KAWASHYou know, real candy says, I'm candy. I'm not fiber, I'm not vitamins, I'm not going to take the place of any real food for you. I'm just going to give you this delicious treat. And I think that's what I think is important about candy. It's honest. It says what it is. It's just a treat. What worries me when I look around is all that other candy-like stuff that actually is candy underneath but that disguises itself as something else. And it gives us a nice alibi to eat lots of candy all the rest of the time too. But really we're fooling ourselves. I mean, people, a fruit snack is not fruit. It's candy.
KAWASHSo I think that one of the things that I really want to encourage is, you know, Halloween is a great time to enjoy candy, but enjoy it as candy. Say it's candy. Say it's a treat. Don't get confused about all that other candy-like food out there.
NNAMDI800-433-8850 is the number for you to join this Food Wednesday conversation. Do you think of candy as food or something else? What defines it for you, 800-433-8850? What's your favorite candy? Tell us why you love it and where you find it. You can also send email to email@example.com. You can send a Tweet at kojoshow or you can go to our website kojoshow.org and join the conversation there. Samira, in doing your research for this book, you found that candy had been relegated to a footnote by many food historians. Why do you think that is and how does this history you've uncovered provide greater context for thinking about our food industry more broadly?
KAWASHWell, it's interesting. Candy is everywhere and it's a huge $6 billion business. And yet when we talk about food and if you go to the food section of the newspaper and the food magazines it's like it doesn't exist, you know. And that really fascinated me because we eat quite a lot of it. And stuff we eat would -- you know, you'd think that we'd be concerned about that as part of the larger food picture. So going back and sort of uncovering that history of candy, part of it was discovering the ways in which candy really succeeded 100 years ago by being embraced as a food.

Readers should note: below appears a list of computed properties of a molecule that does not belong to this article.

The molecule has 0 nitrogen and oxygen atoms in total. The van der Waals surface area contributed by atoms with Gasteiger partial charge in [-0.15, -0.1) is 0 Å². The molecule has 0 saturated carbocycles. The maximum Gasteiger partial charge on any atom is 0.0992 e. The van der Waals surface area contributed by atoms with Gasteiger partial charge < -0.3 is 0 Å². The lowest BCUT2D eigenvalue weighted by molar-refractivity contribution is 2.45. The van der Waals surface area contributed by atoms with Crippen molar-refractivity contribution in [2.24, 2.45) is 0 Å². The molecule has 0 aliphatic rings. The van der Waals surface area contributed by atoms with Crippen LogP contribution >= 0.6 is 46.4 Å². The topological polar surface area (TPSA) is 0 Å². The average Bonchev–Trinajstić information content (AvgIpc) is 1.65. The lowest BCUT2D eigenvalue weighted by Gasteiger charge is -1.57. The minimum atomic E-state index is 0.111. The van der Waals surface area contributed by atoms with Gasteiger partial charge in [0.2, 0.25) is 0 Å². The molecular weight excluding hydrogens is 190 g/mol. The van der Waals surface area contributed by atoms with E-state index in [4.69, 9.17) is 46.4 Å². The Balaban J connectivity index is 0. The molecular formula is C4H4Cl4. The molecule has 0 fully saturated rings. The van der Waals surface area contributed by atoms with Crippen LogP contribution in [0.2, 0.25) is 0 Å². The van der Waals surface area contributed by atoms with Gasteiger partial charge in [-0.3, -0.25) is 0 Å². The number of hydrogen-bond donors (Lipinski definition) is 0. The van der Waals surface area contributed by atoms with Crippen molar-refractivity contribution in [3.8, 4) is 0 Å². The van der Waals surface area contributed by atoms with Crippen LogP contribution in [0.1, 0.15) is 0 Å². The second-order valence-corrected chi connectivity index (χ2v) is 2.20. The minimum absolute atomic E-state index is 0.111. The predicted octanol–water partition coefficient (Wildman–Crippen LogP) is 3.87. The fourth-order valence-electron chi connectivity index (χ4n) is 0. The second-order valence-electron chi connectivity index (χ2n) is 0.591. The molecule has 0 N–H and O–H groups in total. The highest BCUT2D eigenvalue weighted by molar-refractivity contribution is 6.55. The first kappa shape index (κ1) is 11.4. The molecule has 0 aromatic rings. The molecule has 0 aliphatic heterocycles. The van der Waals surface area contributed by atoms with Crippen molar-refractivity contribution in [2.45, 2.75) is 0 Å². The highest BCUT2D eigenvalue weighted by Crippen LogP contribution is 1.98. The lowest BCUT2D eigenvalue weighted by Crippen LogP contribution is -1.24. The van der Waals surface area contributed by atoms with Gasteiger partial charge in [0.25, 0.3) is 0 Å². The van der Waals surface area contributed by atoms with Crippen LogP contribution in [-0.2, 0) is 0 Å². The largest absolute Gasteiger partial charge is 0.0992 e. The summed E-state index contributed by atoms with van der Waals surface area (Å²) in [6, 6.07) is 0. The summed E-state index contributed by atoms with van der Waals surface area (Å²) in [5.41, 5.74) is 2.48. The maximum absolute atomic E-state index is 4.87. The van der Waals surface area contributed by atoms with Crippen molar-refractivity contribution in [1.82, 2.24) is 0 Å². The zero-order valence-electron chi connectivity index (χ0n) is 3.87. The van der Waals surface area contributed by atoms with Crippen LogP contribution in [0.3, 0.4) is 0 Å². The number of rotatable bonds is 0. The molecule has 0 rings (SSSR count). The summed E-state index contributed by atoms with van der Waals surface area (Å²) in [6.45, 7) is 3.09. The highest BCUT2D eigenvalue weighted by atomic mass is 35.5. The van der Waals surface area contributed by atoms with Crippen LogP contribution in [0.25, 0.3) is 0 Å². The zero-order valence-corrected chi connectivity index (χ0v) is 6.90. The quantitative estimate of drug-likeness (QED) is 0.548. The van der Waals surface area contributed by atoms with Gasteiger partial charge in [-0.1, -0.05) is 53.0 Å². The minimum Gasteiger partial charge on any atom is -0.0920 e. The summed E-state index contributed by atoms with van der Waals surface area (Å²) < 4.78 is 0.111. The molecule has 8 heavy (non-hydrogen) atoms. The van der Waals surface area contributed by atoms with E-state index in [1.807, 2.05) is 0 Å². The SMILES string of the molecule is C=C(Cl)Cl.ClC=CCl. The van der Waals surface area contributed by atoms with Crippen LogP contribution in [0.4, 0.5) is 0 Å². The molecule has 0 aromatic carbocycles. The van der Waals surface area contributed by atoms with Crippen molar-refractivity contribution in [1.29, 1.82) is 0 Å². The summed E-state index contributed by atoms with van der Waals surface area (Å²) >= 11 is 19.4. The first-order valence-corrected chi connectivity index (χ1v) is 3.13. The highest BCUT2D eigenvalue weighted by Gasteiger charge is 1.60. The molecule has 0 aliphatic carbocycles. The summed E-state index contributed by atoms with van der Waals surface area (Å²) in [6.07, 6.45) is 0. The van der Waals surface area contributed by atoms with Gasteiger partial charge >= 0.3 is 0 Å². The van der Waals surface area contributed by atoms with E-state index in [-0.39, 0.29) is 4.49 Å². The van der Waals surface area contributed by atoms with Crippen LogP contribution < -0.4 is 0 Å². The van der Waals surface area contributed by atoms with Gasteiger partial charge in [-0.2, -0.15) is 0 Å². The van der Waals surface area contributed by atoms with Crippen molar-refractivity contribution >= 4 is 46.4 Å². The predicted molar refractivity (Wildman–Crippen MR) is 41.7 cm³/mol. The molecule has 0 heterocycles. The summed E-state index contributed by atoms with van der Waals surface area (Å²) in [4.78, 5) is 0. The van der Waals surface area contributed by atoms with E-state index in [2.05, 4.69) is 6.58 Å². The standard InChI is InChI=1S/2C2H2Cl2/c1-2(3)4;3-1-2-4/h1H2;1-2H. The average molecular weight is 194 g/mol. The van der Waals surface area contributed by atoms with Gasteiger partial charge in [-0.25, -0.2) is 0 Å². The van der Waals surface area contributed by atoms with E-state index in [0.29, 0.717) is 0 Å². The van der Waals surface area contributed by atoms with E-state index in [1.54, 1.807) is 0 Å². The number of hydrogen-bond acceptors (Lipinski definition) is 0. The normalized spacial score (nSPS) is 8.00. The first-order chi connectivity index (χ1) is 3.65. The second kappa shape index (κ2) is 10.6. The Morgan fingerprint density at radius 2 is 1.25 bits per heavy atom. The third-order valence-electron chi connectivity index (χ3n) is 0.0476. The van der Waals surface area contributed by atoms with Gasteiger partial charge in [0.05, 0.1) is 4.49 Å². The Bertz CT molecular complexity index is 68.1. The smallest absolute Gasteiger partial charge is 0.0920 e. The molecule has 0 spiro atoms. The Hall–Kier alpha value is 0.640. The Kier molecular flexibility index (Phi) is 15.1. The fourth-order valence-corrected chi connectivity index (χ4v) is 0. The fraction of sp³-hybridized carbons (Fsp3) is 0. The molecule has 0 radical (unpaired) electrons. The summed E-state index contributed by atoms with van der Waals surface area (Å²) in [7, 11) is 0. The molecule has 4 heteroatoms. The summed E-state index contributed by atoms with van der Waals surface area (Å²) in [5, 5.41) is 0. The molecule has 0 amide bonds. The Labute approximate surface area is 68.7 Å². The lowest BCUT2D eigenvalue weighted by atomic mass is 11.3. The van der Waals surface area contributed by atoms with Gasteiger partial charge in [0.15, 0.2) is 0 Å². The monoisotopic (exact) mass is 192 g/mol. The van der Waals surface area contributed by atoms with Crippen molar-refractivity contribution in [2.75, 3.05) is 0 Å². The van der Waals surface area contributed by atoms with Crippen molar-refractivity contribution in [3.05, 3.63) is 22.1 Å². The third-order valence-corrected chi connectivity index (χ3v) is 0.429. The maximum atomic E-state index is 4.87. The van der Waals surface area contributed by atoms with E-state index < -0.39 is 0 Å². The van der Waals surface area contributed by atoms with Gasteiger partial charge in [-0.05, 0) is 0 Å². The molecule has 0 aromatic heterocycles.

KAWASHA hundred years ago people were worried about under eating and they were worried about getting nutrition cheaply. And they were worried about how to get more calories. And candy actually presented itself as quick energy, convenient, compact calories, a quick way to get a boost. Fast forward to today where we're a lot more concerned about eating too many calories and we're trying to avoid foods that are adding things to our diet that we don't think are good for us. And so candy's reputation has changed quite a lot.
KAWASHBut all along the way candy's really been right there in the food system and part of food. And of course the way that candy's made by taking very cheap raw materials and manipulating them with machines and technology and chemicals and transforming them into something very palatable and very pretty to look at usually, that's how so much of our food is made. Like go to the grocery store and you'll see the exact same processes that make candy and the same ingredients that make candy, producing all kinds of things in bags and boxes in the freezer.
KAWASHSo candy really is the beginning of artificial food and so many are the kinds of food that are truly artificial that we eat really kind of have their roots in candy.
NNAMDIIt's your book that informed me that candy was one of the earliest foods to be mass produced. That I did not know. We're talking with Samira Kawash. She is founder of the website CandyProfessor.com and author of the book "Candy: A Century of Panic and Pleasure." She's also a Professor Emerita at Rutgers University. She joins us from Argo Studios in New York City. We're taking your calls at 800-433-8850. If you have, well, a complicated relationship with sugary treats, tell us how you manage it, 800-433-8850.
NNAMDIJoining us in our Washington studio is Alyssa Theodore. She is co-owner of the Sugar Cube, a candy store in old town Alexandria, Va. Alyssa, the last decade has brought a boom in so-called food culture and public health campaigns targeting obesity. What made you decide seven years ago to open up a store devoted exclusively to candy?
THEODOREWell, growing up I grew up in a small town in Pennsylvania. It was a square mile. It had two candy stores. And one of my greatest pleasures in life was to take my bike on Saturday afternoons, stop at the closest, pick up my bag of candy and then head over to the library, eat my candy in the kids' room and read the afternoon away. And it's -- candy's never lost that innocent pleasure for me. And as I grew up and became passionate about other types of foods, it was always there in the background.
THEODOREMy sister the co-owner of the shop with me actually did her part-time job as a young student at a candy shop. And when we grew up and thought about what we wanted to do, opening a candy store sounded like a great idea. I mean, who's unhappy when you walk into a candy shop? I'm not doing your taxes and I'm not going to tell you -- you know, deliver bad news. So we opened up in December of 2006.